To make matters worse, they were comfortable as hell. Fucking boots.

Seifer glared at Rajin's back and opened the newspaper with an unnecessary crack. Styx didn't move from his usual post from the door, his tail occasionally thumping hopefully against the tile when he heard a noise. Even Glyph was acting weird, which, for the Chocobo, was really saying something.

They were acting like this thing was his fault, damnit. He wanted to shout at them to look at the Esthar Sun Society page. That wasn't him in the arms of Serabin Glyphias, for fuck's sake.
Seifer balled his hands around the paper at the memory, tearing a large hole through the sports and culture sections respectively. He wanted to shout. He wanted to break something. He wanted to storm over to Esthar and break every bone Serabin Glyphias's perfect fucking face.

Rajin was now spooning heapfuls of his hamburger stir fry onto two plates. "You should really go and talk to her, ya know." He said, in a voice uncharacteristically quiet for him.

"And you, as usual, don't know what the fuck you're talking about," replied Seifer nastily.

Rajin slammed his plate down in front of him, making Seifer look up. "Yeah, I get that I'm not the smartest person in the world, but even I get that Quistis wouldn't ever cheat on you, ya know. And if you don't know that, you don't deserve her." His friend's dark eyes narrowed. "You've been a real ass since she's been gone, so don't give me that shit about how you don't care, or how you're better off. Quistis is the best thing to ever happen to you, ya know, and instead of getting her back you've been sulking around the house for weeks and taking out your anger on everybody but the person that really deserves it."

"And that is?" asked Seifer sarcastically.

"Look in a fucking mirror, man," snapped Rajin, picking up his plate. "C'mon, Styx." Without a backwards glance, the dog followed him outside.

Seifer scowled at the door. Traitor dog. He had been abandoned all fronts.

Seething, Seifer crumpled up the paper and threw it against the wall. He was looking for something more satisfying to throw when the phone rang. He briefly considered throwing it, too, but opened it up instead. If he destroyed another phone, Arya was going to have his head. He'd already cost the tech department more than any of the other White SeeDs combined.

"What?" he barked.

"Get your ass down here, Strife," Xu barked back at him, undeterred by his tone. "I want you to check out the Balamb cure site. I've got some JC's that're supposed to be cleaning it out, and I want it double checked after they leave. They'll have two SeeDs with them, but this is for a big client, and I need it done perfectly."

"Fine. I'll need to stop by and stock up on some extra fire magic," replied Seifer. "I ran out in Esthar. Have it ready at the usual drop point."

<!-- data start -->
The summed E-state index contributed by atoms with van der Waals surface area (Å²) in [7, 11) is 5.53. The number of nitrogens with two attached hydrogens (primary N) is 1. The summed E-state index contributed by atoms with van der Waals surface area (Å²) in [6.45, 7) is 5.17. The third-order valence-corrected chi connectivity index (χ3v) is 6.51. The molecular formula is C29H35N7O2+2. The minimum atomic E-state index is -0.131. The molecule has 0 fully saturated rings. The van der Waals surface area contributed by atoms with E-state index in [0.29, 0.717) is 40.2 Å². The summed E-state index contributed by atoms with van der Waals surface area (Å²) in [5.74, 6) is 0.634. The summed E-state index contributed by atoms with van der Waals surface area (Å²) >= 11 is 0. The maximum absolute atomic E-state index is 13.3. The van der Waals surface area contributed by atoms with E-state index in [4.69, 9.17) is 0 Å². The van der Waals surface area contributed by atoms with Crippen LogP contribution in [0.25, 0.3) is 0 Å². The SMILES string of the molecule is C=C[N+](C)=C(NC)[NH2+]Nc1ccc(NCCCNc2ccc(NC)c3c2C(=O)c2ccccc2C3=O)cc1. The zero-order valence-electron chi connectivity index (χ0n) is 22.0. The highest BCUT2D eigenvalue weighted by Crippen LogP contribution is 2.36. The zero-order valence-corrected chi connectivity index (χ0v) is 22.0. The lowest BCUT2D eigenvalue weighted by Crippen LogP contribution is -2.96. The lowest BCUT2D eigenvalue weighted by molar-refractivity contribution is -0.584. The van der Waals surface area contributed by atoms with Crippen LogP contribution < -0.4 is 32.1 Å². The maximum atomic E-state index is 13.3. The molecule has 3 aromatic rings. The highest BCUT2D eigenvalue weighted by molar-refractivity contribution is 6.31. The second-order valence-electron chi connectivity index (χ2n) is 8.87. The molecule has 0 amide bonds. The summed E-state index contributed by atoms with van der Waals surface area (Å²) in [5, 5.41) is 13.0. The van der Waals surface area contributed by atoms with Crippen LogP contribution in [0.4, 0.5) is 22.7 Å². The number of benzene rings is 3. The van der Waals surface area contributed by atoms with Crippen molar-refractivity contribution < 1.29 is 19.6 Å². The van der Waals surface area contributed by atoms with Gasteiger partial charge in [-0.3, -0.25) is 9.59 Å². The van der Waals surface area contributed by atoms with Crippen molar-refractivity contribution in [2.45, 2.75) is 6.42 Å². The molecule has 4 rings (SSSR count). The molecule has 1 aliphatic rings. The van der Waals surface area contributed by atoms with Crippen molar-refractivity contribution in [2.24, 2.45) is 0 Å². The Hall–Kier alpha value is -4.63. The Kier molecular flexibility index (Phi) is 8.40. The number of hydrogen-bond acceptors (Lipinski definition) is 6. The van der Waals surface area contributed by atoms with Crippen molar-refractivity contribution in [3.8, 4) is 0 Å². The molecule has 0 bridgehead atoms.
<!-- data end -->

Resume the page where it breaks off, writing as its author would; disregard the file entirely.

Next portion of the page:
"Of course, your highness." drawled Xu. "Anything else?"

Seifer was tempted to tell her what else he would like for her to do with the phone receiver, the cord, the charger, and the electrical socket to which the entire apparatus was attached, but he hung up on her instead, shoving back from the table and shrugging into his coat. He was grabbing his sword from the couch when his phone rang again.

Xu, although her voice now sounded tense. "Change of plans. Enc-none and meet me in my office. We have a situation."

Great. Just what he needed now. Another situation.





Which of the following is TRUE regarding a lesion of the right vestibular nuclei?

a) The left PPRF is more active than the right PPRF

b) The fast phase of nystagmus is to the right

c) Stumbling to the left

d) The left lateral bestibulospinal tract is more active than the right

e) Slow phase of nystagmus to the left

Quistis narrowed her eyes. The lateral vestibulospinal tract was an ipsilateral projection that ran the whole spinal cord, so only the left vestibulospinal tract would actually be functional where a lesion was concerned. She circled 'd', and went to check the answer key.

The phone was on its tenth ring before Quistis decided to answer it. "Hello?" she yawned, wiping her sleeve across her face. She'd fallen asleep ten minutes ago, and was still trying to rub out the button marks she'd imprinted on her face from sleeping on her sleeve.

"Hey, it's Xu. What are you up to?"

"Nothing," she replied, absently patting Cerberus's head as he inched towards her for attention.

"Good! Then you can babysit a bunch of rookies that I've got clearing the Draw Point north of Balamb. Apparently there's an freak infestation of some new breed of abyss worm that likes dirt instead of sand. Shinra lost a couple of scientists, so they want it taken care of. Truck's leaving in about twenty minutes, should take a couple of hours, tops. I was going to make Kadowaki go, but she's still no good on her leg and our latest support casters have shit for stamina. Bring your med-kit and your whip along, you can take care of any mag-burns or paper cuts those idiots manage to inflict upon themselves, but I don't anticipate injuries. It'll count towards your field hours."